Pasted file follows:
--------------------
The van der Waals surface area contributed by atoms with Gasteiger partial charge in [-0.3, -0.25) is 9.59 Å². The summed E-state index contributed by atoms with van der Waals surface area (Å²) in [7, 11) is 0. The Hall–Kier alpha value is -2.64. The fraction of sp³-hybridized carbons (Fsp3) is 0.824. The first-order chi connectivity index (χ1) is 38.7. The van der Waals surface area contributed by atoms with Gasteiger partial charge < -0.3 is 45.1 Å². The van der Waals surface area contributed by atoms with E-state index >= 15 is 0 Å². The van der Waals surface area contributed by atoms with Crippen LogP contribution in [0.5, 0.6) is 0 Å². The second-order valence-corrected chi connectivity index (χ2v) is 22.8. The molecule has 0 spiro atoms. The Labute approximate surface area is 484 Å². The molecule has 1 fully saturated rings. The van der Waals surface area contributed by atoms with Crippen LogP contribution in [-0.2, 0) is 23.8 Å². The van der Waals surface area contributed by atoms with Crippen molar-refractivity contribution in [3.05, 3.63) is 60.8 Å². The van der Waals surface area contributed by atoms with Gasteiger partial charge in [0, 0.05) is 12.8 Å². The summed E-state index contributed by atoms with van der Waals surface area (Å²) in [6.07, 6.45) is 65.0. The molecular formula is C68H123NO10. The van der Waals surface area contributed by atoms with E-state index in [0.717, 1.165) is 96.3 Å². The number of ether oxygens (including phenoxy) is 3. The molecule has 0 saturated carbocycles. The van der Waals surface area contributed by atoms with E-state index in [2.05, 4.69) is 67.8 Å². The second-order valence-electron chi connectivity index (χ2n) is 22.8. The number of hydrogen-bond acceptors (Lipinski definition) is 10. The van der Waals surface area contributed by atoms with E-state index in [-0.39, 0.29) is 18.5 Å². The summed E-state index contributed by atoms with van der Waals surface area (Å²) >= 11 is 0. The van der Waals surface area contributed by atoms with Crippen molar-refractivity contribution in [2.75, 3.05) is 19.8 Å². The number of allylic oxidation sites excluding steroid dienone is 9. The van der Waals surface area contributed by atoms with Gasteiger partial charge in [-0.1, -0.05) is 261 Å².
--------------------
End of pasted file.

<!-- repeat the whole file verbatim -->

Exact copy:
The van der Waals surface area contributed by atoms with Gasteiger partial charge in [-0.3, -0.25) is 9.59 Å². The summed E-state index contributed by atoms with van der Waals surface area (Å²) in [7, 11) is 0. The Hall–Kier alpha value is -2.64. The fraction of sp³-hybridized carbons (Fsp3) is 0.824. The first-order chi connectivity index (χ1) is 38.7. The van der Waals surface area contributed by atoms with Gasteiger partial charge < -0.3 is 45.1 Å². The van der Waals surface area contributed by atoms with E-state index >= 15 is 0 Å². The van der Waals surface area contributed by atoms with Crippen LogP contribution in [0.5, 0.6) is 0 Å². The second-order valence-corrected chi connectivity index (χ2v) is 22.8. The molecule has 0 spiro atoms. The Labute approximate surface area is 484 Å². The molecule has 1 fully saturated rings. The van der Waals surface area contributed by atoms with Crippen LogP contribution in [-0.2, 0) is 23.8 Å². The van der Waals surface area contributed by atoms with Crippen molar-refractivity contribution in [3.05, 3.63) is 60.8 Å². The van der Waals surface area contributed by atoms with Gasteiger partial charge in [0, 0.05) is 12.8 Å². The summed E-state index contributed by atoms with van der Waals surface area (Å²) in [6.07, 6.45) is 65.0. The molecular formula is C68H123NO10. The van der Waals surface area contributed by atoms with E-state index in [0.717, 1.165) is 96.3 Å². The number of ether oxygens (including phenoxy) is 3. The molecule has 0 saturated carbocycles. The van der Waals surface area contributed by atoms with E-state index in [2.05, 4.69) is 67.8 Å². The second-order valence-electron chi connectivity index (χ2n) is 22.8. The number of hydrogen-bond acceptors (Lipinski definition) is 10. The van der Waals surface area contributed by atoms with E-state index in [-0.39, 0.29) is 18.5 Å². The summed E-state index contributed by atoms with van der Waals surface area (Å²) >= 11 is 0. The van der Waals surface area contributed by atoms with Crippen molar-refractivity contribution in [2.75, 3.05) is 19.8 Å². The number of allylic oxidation sites excluding steroid dienone is 9. The van der Waals surface area contributed by atoms with Gasteiger partial charge in [-0.1, -0.05) is 261 Å².